• About anything that could affect your ability to take medicines, such as difficulty swallowing pills, difficulty remembering to take pills, or any health conditions that may prevent you from receiving medicine by injection or infusion.
  • If you are pregnant or plan to become pregnant. Whether azithromycin can harm an unborn baby is unknown. Azithromycin should be used during pregnancy only if clearly needed. Talk to your health care provider about possible risks with taking azithromycin when pregnant.
  • If you are breastfeeding or plan to breastfeed. Do not breastfeed if you have HIV.
  • About other prescription and nonprescription medicines, vitamins, nutritional supplements, and herbal products you are taking or plan to take. Especially tell your doctor if you are taking nelfinavir or warfarin. Azithromycin may affect the way other medicines or products work, and other medicines or products may affect how azithromycin works. Ask your health care provider if there are interactions between azithromycin and the other medicines you take.

Ask your health care provider about possible side effects from azithromycin. Your health care provider will tell you what to do if you have side effects.

How Should I Take Azithromycin?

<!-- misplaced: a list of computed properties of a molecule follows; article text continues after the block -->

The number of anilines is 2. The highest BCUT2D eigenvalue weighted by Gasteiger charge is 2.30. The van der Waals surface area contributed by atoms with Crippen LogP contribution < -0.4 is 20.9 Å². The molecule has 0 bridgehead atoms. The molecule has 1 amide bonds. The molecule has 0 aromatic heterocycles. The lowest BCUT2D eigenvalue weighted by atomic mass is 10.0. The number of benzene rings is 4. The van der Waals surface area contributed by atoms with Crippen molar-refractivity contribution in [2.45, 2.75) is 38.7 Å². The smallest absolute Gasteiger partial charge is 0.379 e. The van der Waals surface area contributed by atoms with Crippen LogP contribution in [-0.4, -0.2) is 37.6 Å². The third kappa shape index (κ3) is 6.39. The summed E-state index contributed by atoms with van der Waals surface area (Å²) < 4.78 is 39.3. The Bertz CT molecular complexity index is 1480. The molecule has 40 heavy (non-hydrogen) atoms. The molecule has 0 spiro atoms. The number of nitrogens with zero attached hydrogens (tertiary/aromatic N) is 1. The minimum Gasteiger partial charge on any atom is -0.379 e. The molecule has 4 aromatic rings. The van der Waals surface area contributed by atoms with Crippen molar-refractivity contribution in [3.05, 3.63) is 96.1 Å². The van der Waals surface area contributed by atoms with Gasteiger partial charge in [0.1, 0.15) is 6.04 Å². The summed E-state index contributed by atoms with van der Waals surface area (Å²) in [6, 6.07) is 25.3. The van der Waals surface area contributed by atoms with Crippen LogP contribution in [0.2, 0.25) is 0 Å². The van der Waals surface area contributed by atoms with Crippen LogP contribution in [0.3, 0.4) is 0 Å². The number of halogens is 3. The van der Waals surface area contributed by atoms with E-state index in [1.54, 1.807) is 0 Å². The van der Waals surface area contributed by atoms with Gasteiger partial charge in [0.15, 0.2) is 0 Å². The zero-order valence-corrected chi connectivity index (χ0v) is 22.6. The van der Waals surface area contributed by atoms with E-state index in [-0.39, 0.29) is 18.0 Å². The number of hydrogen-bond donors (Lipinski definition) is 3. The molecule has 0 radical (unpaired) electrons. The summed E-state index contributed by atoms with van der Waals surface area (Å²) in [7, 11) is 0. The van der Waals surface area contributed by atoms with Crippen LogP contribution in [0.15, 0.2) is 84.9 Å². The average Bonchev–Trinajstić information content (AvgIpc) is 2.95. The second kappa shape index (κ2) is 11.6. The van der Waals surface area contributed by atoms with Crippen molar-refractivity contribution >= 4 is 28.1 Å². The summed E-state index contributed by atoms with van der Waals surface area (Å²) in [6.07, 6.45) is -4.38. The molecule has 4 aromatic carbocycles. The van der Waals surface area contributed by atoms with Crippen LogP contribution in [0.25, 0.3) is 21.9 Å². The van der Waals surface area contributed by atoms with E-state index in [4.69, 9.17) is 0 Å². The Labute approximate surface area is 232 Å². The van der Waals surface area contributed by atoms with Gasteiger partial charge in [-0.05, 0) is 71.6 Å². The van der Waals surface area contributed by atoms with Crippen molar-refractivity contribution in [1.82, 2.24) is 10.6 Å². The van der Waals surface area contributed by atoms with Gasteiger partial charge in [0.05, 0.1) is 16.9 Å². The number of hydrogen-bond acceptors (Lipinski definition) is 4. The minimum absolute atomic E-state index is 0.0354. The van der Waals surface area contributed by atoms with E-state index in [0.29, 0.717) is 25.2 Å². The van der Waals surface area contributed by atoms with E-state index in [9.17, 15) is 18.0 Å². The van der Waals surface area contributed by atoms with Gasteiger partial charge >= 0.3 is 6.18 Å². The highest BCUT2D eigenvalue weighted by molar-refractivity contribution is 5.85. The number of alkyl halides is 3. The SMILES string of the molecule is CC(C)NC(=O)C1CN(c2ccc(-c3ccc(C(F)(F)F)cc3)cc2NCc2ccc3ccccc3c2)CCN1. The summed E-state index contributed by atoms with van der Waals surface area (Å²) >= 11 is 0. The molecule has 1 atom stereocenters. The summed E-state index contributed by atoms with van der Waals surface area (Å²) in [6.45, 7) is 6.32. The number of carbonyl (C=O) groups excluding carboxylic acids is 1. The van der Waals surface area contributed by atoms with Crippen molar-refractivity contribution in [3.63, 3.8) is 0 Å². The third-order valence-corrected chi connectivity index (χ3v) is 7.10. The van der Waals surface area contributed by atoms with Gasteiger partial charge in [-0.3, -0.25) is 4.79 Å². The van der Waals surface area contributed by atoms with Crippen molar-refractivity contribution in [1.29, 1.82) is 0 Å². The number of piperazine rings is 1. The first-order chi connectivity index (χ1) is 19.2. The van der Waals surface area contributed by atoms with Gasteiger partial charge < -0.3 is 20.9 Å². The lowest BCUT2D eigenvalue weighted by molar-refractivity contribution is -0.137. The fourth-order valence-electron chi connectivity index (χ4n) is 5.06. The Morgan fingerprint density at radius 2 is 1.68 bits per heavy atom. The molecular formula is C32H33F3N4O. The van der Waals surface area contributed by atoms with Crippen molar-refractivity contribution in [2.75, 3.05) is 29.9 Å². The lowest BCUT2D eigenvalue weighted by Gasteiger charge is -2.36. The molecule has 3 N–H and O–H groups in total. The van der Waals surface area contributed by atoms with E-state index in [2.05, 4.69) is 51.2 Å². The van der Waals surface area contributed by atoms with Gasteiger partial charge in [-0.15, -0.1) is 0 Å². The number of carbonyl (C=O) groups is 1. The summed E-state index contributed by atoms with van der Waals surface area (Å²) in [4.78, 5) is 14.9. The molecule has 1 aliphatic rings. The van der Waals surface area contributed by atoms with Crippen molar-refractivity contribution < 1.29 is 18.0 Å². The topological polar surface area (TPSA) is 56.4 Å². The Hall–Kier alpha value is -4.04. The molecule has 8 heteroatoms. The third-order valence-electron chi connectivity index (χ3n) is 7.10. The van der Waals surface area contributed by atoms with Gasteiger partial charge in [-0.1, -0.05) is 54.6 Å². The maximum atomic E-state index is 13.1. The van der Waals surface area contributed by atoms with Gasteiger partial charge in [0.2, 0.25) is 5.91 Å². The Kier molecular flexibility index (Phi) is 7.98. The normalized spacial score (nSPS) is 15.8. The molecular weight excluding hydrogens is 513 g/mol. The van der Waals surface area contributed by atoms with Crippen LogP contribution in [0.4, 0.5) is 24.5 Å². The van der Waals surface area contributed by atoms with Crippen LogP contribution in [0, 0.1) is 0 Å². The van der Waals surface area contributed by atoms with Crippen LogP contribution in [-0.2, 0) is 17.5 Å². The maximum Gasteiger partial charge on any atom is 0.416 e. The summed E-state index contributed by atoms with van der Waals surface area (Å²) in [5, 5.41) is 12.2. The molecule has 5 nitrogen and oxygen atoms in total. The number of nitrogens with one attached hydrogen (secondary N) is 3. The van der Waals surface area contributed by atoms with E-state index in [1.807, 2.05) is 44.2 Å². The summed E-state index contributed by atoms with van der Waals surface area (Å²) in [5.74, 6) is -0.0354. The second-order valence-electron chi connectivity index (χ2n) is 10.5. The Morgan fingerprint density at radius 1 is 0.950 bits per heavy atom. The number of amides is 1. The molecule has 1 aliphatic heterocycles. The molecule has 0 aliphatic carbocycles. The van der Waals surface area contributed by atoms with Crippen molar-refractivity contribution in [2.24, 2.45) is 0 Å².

Take azithromycin according to your health care provider's instructions. Your health care provider will tell you how much azithromycin to take and when to take it. Before you start azithromycin and each time you get a refill, read any printed information that comes with your medicine.

How Should Azithromycin Be Stored?

  • Store azithromycin injection vials below 86°F (30°C). Once the injection powder in the vial has been reconstituted with sterile water and diluted, it is stable for 24 hours at or below 86°F (30°C), or for 7 days if refrigerated at 41°F (5°C).
  • Store azithromycin powder for oral suspension (extended release) at or below 86°F (30°C). After mixing, store the suspension at room temperature, 59°F to 86°F (15°C to 30°C). Do not refrigerate or freeze the suspension. The suspension should be used within 12 hours of mixing.
  • Store azithromycin dry powder for oral suspension below 86°F (30°C) in a tightly closed container. Do not freeze it. After mixing, store the suspension at 41°F to 86°F (5°C to 30°C).
  • Store azithromycin tablets between 59°F and 86°F (15°C to 30°C).
  • Do not use azithromycin if the original seal over the container opening is broken or missing.
  • Throw away azithromycin that is no longer needed or expired (out of date). Follow FDA guidelines on how to safely dispose of unused medicine.
  • Keep azithromycin and all medicines out of reach of children.

Where Can I Find More Information About Azithromycin?

More information about azithromycin is available:

The above Patient Version drug summary is based on the following FDA label(s): Injection (powder, lyophilized, for solution); Powder (for suspension); Powder (for suspension), tablet (film coated).

[Note from TheBody: This article was created by AIDSinfo, who last updated it on Aug. 6, 2018. We have cross-posted it with their permission.]